Letter from William Lambert to the Columbian Institute, December 3, 1827

ID: SIA RU007051 [SIA_007051_S02_B01A_F07_D10]

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Form/Genre: Letters (correspondence)

Date: 1827

Citation: Smithsonian Institution Archives, Record Unit 7051, Columbian Institute Records, Image No. SIA_007051_S02_B01A_F07_D10

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Summary

Letter from William Lambert to the Columbian Institute, on the establishment of a National Observatory at the seat of government of the United States. Dated 3 December 1827. Referred to the mathematical class. Vol. 1, page 275.

Cite as

Smithsonian Institution Archives, Record Unit 7051, Columbian Institute Records, Image No. SIA_007051_S02_B01A_F07_D10

Repository Loc.

Smithsonian Institution Archives Capital Gallery, Suite 3000, MRC 507; 600 Maryland Avenue, SW; Washington, DC 20024-2520

Date

  • 1827
  • December 3, 1827

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  • No access restrictions Many of SIA's holdings are located off-site, and advance notice is recommended to consult a collection. Please email the SIA Reference Team at osiaref@si.edu
  • No Copyright - United States

Topic

Form/Genre

Letters (correspondence)

Local number

SIA RU007051 [SIA_007051_S02_B01A_F07_D10]

Full Record

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[[in pencil]] Astronomy - Lambert, Dec. 3, 1827 [[/in pencil]] The attention of the Columbian Institute for the promotion of arts and sciences, is called to the [[underlined]] subject of a first meridian at the seat of the general government, and [[/underlined]] consequently, to [[underlined]] the erection of a National Observatory [[/underlined]], without which, a Nautical Almanac, or Astronomic Ephemeris, cannot be computed; and we must always be dependent on foreign nations for the means of ascertaining the correct positions of places on land as well as on the ocean, until an establishment of this kind shall have been completed. Let us suppose an event to happen, that we should, by the policy or enmity of those countries, be deprived of the use of their Nautical Almanacs, which are now furnished our geographers and mariners, what would then be our situation? It is, or ought to be well known, that all the kingdoms or states in Europe, of political and commercial importance, have established observatories within their respective limits, and, generally, at or near the seats of their government. This has been done, not only for the encouragement of scientific pursuits, but as a regulation affecting their sovereignty and independence. The author of this communication has, by originally bringing the subject to the view of Congress in December, 1809, and by subsequent calculations to ascertain the longitude of our Capitol from Greenwich and Paris Observatories, contributed, by all means in his power, to the establishment of a first meridian for the United States of America. It appears lately thro' the channel of public newspapers, that some scientic natives, as well as foreigners, have advised - the erection of a national observatory; and one [[insert]] ^ or [[/insert]] more of the Chief Magistrates of our Union, have [[insert]] ^ also [[/insert]] recommended the adoption of the plan. These few remarks, in addition to the accompanying reports to the President of the United States, are sufficient to engage the attention of the Institute, which, as a scientific and literary Society, is peculiarly interested in the progress and completion of the object. William Lambert. December 3[[superscript]] d [[/superscript]]. 1827}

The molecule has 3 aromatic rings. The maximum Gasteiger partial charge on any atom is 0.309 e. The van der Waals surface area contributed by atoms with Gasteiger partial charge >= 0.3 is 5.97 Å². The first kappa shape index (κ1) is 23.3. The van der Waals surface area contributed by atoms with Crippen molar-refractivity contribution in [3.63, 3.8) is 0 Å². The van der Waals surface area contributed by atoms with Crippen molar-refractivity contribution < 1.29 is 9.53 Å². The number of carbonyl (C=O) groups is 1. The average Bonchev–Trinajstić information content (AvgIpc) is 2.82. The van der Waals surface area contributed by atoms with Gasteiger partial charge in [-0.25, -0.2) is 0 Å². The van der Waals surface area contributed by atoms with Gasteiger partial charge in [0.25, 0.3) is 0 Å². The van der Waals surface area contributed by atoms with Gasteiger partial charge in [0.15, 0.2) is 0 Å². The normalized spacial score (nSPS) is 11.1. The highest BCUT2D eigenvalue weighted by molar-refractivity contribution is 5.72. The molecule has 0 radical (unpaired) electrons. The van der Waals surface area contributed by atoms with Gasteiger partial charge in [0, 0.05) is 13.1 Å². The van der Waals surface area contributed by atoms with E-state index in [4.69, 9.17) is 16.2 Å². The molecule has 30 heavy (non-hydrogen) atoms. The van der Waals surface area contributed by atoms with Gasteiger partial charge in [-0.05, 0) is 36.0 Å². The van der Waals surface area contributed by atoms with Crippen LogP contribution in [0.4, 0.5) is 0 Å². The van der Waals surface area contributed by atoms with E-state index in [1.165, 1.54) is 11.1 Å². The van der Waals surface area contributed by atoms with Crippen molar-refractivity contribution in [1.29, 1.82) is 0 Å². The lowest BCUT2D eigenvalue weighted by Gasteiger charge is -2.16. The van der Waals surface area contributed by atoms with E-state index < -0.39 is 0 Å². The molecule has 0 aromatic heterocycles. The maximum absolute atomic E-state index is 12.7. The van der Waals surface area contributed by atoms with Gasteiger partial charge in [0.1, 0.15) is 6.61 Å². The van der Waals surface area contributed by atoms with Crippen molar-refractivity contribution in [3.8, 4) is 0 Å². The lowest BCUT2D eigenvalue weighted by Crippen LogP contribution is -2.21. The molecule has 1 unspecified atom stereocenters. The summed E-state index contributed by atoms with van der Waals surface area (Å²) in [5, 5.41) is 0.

On the establishment of a National Observatory at the seat of government of the United States. [[double line]] 3[[superscript]] d [[/superscript]]. December, 1827. P Referred to the Mathematical Class. Vol: 1[[superscript]] st [[/superscript]]. page 275